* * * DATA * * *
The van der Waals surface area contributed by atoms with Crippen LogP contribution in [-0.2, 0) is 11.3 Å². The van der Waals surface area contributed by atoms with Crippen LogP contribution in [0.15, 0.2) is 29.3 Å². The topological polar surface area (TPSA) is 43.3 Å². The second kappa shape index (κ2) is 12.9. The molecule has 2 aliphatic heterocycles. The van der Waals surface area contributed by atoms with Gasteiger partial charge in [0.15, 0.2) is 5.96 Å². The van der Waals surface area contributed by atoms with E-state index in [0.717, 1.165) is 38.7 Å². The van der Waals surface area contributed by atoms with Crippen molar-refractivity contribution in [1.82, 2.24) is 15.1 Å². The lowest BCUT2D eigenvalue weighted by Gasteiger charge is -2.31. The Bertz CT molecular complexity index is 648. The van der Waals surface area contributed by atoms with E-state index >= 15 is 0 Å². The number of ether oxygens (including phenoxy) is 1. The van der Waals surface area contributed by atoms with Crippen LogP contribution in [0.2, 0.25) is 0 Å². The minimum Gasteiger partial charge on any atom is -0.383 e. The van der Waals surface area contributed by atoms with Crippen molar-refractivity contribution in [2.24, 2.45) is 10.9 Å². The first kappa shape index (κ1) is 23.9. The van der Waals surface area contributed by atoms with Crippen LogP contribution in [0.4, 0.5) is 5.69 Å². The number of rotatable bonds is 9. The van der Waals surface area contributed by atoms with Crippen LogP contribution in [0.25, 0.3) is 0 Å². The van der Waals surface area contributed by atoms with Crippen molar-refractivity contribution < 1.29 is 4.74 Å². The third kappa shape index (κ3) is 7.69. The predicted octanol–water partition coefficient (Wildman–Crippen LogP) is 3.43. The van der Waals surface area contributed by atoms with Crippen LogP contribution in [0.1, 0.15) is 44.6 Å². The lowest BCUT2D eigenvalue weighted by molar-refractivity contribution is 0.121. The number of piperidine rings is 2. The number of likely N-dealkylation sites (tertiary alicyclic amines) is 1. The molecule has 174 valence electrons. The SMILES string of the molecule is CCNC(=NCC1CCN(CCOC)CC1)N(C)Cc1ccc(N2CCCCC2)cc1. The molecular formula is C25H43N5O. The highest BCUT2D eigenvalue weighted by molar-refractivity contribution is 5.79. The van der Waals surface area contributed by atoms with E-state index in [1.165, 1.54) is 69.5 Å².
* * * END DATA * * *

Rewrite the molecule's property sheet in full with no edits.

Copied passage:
The van der Waals surface area contributed by atoms with Crippen LogP contribution in [-0.2, 0) is 11.3 Å². The van der Waals surface area contributed by atoms with Crippen LogP contribution in [0.15, 0.2) is 29.3 Å². The topological polar surface area (TPSA) is 43.3 Å². The second kappa shape index (κ2) is 12.9. The molecule has 2 aliphatic heterocycles. The van der Waals surface area contributed by atoms with Gasteiger partial charge in [0.15, 0.2) is 5.96 Å². The van der Waals surface area contributed by atoms with E-state index in [0.717, 1.165) is 38.7 Å². The van der Waals surface area contributed by atoms with Crippen molar-refractivity contribution in [1.82, 2.24) is 15.1 Å². The lowest BCUT2D eigenvalue weighted by Gasteiger charge is -2.31. The Bertz CT molecular complexity index is 648. The van der Waals surface area contributed by atoms with E-state index >= 15 is 0 Å². The number of ether oxygens (including phenoxy) is 1. The van der Waals surface area contributed by atoms with Crippen LogP contribution in [0.2, 0.25) is 0 Å². The minimum Gasteiger partial charge on any atom is -0.383 e. The van der Waals surface area contributed by atoms with Crippen molar-refractivity contribution in [2.24, 2.45) is 10.9 Å². The first kappa shape index (κ1) is 23.9. The van der Waals surface area contributed by atoms with Crippen LogP contribution in [0.4, 0.5) is 5.69 Å². The number of rotatable bonds is 9. The van der Waals surface area contributed by atoms with Crippen LogP contribution in [0.25, 0.3) is 0 Å². The van der Waals surface area contributed by atoms with Crippen molar-refractivity contribution < 1.29 is 4.74 Å². The third kappa shape index (κ3) is 7.69. The predicted octanol–water partition coefficient (Wildman–Crippen LogP) is 3.43. The van der Waals surface area contributed by atoms with Crippen LogP contribution in [0.1, 0.15) is 44.6 Å². The lowest BCUT2D eigenvalue weighted by molar-refractivity contribution is 0.121. The number of piperidine rings is 2. The number of likely N-dealkylation sites (tertiary alicyclic amines) is 1. The molecule has 174 valence electrons. The SMILES string of the molecule is CCNC(=NCC1CCN(CCOC)CC1)N(C)Cc1ccc(N2CCCCC2)cc1. The molecular formula is C25H43N5O. The highest BCUT2D eigenvalue weighted by molar-refractivity contribution is 5.79. The van der Waals surface area contributed by atoms with E-state index in [1.165, 1.54) is 69.5 Å².